More companies look for opportunities in firefighting efforts

For more than 25 years, Kym Kelley has made a living providing vegetation restoration following fires. Now Kelley Erosion Control hopes to use its trucks that spray hydromulch as emergency water tenders during the upcoming wildland fire season.

Interest in federal fire contracting work has increased dramatically this year as northern Nevada companies seek ways to boost revenues.

A fire-contracting workshop in Carson City in 2009 drew about five participating businesses. Similar workshops in Reno and Carson City last week drew 10 times the number about 50 participants between the two locations.

With federal fire contracts running for three consecutive years, the potential fiscal impacts for northern Nevada businesses could be significant.

"We are trying to hit as much as we can in the whole state to give small businesses the opportunity to have access to these contracting officers and find out about opportunities to support this wildland firefighting season and to get into the cycle," says Kathy Agee-Dow, deputy director of the Nevada Commission on Economic Development's Procurement Outreach Program, which helps match area businesses with government contracts.

Fire contracting workshops also will be held Saturday in Elko and April 17 in Ely.

Companies interested in landing upcoming federal fire contracting work included firms in food service, landscaping, underground infrastructure, and heavy construction.

Kelley says her hydroseeding trucks don't meet federal axle-weight standards for contracting work, but she hopes to be called upon in emergency situations to provide water to firefighters on the front lines. She also hopes to land revegetation work after fires.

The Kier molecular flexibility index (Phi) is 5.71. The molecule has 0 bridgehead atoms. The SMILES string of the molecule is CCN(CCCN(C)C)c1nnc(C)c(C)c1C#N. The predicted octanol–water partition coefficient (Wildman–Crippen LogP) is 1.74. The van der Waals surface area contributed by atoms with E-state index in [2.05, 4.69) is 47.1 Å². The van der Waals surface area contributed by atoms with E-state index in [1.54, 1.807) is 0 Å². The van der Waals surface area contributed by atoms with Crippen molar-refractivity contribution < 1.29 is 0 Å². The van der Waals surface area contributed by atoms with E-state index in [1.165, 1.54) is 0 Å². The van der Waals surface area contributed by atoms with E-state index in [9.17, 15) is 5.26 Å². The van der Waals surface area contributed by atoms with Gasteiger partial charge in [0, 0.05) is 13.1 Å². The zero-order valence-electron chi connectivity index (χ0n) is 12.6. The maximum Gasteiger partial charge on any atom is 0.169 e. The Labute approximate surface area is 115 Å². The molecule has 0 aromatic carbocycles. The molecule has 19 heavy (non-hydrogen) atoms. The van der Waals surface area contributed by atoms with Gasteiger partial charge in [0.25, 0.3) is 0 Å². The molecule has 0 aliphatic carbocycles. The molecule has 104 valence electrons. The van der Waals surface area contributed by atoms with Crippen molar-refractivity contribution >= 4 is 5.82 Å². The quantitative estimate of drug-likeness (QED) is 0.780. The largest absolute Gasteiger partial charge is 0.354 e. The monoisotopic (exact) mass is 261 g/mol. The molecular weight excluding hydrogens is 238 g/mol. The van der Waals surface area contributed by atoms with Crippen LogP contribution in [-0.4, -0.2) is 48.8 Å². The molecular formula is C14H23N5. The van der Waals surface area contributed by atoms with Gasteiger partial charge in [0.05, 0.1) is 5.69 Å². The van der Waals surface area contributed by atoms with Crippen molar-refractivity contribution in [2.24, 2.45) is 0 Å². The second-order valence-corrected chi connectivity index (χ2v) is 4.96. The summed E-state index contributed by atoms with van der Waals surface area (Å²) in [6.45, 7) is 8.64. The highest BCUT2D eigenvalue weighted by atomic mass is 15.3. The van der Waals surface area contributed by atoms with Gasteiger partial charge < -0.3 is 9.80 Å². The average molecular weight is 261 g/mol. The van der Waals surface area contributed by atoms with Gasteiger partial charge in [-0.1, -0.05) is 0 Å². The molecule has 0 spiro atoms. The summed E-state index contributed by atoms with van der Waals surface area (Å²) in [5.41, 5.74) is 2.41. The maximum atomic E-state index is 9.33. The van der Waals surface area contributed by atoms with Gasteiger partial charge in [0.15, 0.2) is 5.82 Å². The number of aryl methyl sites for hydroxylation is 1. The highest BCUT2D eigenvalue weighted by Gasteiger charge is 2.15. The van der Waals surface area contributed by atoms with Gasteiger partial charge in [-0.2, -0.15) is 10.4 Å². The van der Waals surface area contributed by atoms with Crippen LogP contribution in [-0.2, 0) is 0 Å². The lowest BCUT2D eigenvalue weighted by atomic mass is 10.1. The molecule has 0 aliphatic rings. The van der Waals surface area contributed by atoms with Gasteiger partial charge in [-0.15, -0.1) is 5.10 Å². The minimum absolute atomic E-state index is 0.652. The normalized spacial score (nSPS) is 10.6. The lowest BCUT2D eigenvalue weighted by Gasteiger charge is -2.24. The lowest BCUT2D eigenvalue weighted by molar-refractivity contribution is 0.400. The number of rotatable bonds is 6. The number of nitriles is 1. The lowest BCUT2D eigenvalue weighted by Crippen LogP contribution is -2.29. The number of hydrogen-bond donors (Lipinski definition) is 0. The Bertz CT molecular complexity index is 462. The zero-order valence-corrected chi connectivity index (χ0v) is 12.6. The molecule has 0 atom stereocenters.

"We are definitely interested this year obviously because of the situation out there," Kelley says. "Everyone is scrambling right now, so it is a lot more appealing than it has been in the past."

Kelley says the fire contracting workshop provided good contacts for future re-seeding contract work for the U.S. Forest Service and Bureau of Land Management.

Michele Waite, owner/secretary of Heavywaite Landscaping in Fallon, says the company is looking anywhere it can to keep revenue coming in.

The company, which specializes in commercial and residential landscaping and grounds maintenance, has shed 75 percent of its workforce in recent years. Waite says federal fire work won't be available until 2011, but getting her company involved with federal work may provide a significant revenue stream in the future.

"We have a lot of equipment sitting there doing nothing," Waite says. "We just have to be ready to bid in 2011. I think it is a good avenue."

Other equipment operators also see federal fire work as a potential way to use parked heavy machinery. Sharla Gerhardt, secretary/treasurer of Gerhardt & Berry Construction in Sparks, says the company typical installs underground utilities, but she attended the fire contracting workshop due to a decline in overall work.

"We have been around for long time, so we are pretty well established," Gerhardt says. "It's not going to make or break us, but it definitely will help the bottom line. If we don't start doing some more stuff it will be a lot more imperative."

Service providers at the workshop also included Kamp-Rite tent cots of Lovelock. Office and Sales Manager Joan Chandler says the portable single-person tents have been used by California firefighters for several years.

"In this economy anything that looks like a positive area is beneficial," Chandler says. "Unfortunately fires don't know economic times."

Judith Hepburn, area manager for the U.S. Small Business Administration, says that mobile command centers for large fires are similar to small cities and include wireless communications, sanitation, office furniture, trash disposal and portable shelters.

"We are trying to let people know that all types of products and services are being required," Hepburn says.


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